The Act prohibits health insurers from excluding payment for coverage of pre-existing conditions for enrollees under age 19. Although the Act is less than clear with regard to children’s access to insurance, upon signing the Act into law, the Obama administration declared that insurers could no longer deny insurance to children based on pre-existing condition exclusions. A firestorm ensued as reports circulated in the press indicating that some in the insurance industry did not consider the pre-existing conditions limitations for children to apply to access.

This prompted Representatives Henry A. Waxman, Sander M. Levin and George Miller, the chairmen of the three House committees with jurisdiction over health policy, to issue a joint statement on March 24 that read, in part, “Under the legislation that Congress passed and the President signed yesterday, plans that include coverage of children cannot deny coverage to a child based upon a pre-existing condition.” On March 29, Health and Human Services Secretary Kathleen Sebelius issued a letter indicating that she would soon promulgate regulations ensuring that the pre-existing condition exclusion for children contained in the Act “applies both to a child’s access to a plan and to his or her benefits once he or she is in the plan.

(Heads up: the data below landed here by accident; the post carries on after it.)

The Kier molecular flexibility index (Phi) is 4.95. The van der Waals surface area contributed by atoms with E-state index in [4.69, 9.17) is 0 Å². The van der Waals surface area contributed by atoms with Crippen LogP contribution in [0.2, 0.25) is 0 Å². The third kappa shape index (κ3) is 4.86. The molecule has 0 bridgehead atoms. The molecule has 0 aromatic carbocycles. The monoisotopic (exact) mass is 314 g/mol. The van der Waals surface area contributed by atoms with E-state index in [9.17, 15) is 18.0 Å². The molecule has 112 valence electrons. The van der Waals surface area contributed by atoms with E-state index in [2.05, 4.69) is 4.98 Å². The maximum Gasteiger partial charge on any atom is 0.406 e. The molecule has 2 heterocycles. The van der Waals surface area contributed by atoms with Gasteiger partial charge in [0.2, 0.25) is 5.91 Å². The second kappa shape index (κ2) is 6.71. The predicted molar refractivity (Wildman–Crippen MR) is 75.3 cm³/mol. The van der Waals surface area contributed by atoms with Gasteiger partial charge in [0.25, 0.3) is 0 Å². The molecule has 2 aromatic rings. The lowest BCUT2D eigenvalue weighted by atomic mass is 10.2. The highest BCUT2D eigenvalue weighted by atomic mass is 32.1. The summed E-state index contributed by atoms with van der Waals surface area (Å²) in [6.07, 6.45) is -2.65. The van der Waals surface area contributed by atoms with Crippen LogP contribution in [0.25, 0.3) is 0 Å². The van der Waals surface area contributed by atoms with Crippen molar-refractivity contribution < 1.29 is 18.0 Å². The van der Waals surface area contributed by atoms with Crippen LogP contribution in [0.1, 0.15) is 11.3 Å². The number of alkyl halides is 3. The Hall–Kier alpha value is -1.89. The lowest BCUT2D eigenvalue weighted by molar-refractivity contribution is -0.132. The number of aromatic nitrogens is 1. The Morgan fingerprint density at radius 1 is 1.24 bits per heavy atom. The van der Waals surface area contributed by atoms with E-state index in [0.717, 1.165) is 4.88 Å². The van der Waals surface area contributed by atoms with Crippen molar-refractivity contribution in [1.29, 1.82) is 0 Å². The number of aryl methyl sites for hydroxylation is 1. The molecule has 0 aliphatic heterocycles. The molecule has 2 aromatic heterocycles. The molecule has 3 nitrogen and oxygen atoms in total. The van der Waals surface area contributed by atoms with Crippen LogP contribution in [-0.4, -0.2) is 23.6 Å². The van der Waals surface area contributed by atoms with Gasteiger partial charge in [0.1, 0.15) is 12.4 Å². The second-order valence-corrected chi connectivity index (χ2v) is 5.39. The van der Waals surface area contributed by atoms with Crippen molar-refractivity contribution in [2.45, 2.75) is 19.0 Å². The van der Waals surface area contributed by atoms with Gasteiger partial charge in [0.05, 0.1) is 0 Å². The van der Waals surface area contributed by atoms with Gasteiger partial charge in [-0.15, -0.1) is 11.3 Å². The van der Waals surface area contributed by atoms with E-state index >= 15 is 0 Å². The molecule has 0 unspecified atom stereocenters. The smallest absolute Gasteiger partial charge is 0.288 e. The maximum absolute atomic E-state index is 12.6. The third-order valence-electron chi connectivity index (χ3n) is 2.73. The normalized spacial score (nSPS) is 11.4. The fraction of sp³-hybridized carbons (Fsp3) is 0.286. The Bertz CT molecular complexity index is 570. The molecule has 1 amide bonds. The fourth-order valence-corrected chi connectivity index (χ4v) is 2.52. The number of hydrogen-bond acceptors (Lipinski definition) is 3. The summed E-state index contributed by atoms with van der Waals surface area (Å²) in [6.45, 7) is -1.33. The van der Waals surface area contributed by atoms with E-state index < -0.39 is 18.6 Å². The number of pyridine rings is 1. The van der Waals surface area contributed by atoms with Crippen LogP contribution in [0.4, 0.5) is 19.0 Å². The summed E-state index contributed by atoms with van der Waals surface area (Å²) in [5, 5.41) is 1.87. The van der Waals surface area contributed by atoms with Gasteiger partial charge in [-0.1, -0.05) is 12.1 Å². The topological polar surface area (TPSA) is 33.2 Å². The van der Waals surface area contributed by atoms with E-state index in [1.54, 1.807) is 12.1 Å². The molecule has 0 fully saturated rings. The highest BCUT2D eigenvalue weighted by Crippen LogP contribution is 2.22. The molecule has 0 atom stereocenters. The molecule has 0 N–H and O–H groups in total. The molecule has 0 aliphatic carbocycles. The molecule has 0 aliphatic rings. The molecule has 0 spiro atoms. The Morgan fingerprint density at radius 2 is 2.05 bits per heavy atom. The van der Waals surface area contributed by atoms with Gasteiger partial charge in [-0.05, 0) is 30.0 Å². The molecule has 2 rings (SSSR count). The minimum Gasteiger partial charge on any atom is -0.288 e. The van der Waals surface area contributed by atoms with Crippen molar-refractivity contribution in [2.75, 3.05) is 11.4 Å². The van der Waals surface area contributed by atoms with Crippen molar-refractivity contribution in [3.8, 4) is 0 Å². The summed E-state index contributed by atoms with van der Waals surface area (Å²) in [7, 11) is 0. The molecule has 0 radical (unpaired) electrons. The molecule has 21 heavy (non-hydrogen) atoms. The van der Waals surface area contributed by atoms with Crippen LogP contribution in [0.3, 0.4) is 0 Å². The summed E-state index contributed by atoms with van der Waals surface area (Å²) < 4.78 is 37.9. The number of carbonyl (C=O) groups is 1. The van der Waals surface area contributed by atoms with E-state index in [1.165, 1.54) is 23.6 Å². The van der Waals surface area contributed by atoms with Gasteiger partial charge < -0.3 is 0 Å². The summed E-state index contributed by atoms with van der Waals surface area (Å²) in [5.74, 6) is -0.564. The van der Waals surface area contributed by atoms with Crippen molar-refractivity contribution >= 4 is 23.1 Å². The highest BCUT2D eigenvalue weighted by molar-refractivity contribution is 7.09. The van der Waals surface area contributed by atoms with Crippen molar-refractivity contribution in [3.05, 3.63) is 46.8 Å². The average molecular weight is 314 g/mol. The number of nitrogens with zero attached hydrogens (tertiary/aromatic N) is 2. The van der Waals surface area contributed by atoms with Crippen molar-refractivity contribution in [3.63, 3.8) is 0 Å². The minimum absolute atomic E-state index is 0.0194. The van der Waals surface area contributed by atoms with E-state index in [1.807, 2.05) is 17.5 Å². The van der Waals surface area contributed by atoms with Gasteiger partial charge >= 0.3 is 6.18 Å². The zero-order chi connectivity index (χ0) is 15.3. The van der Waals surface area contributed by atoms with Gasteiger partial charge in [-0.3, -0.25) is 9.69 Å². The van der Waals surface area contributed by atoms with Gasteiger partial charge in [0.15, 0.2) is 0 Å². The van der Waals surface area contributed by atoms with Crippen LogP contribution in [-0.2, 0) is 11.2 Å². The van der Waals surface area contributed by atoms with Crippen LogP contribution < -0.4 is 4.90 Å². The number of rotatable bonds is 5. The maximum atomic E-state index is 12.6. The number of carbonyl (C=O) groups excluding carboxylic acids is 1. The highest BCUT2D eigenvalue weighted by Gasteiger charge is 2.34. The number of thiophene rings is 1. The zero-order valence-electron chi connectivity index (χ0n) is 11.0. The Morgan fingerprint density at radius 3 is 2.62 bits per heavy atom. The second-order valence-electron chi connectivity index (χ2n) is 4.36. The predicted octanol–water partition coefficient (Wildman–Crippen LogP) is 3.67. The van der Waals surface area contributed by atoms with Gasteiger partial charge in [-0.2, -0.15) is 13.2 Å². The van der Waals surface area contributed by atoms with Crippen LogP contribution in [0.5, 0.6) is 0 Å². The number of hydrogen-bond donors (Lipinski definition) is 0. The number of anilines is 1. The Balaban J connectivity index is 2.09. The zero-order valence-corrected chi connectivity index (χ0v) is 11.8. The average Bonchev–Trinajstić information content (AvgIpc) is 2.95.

Beginning in 2014, the Act prohibits pre-existing condition exclusions for all individuals regardless of age. At that time, an issuer may not make health coverage eligibility decisions based on health status; medical condition; claims experience; receipt of health care; medical history; genetic information; evidence of insurability, including domestic violence; or disability.

Coverage of Preventive Health Services

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The Act also requires all non-grandfathered plans to cover certain preventive care services and immunizations recommended by the U.S. Preventive Services Task Force (USPSTF), the Centers for Disease Control, and the Health Resources and Services Administration. The legislation’s reliance on guidance from USPSTF was particularly controversial during the national health reform debate, as this regulatory body recently withdrew its recommendation that women under age 50 get regular mammography. As a result, the Act’s final language clarifies that the task force’s recommendations for breast cancer screening, mammography and prevention, issued in November 2009, are to be disregarded.

Limitations on Rescission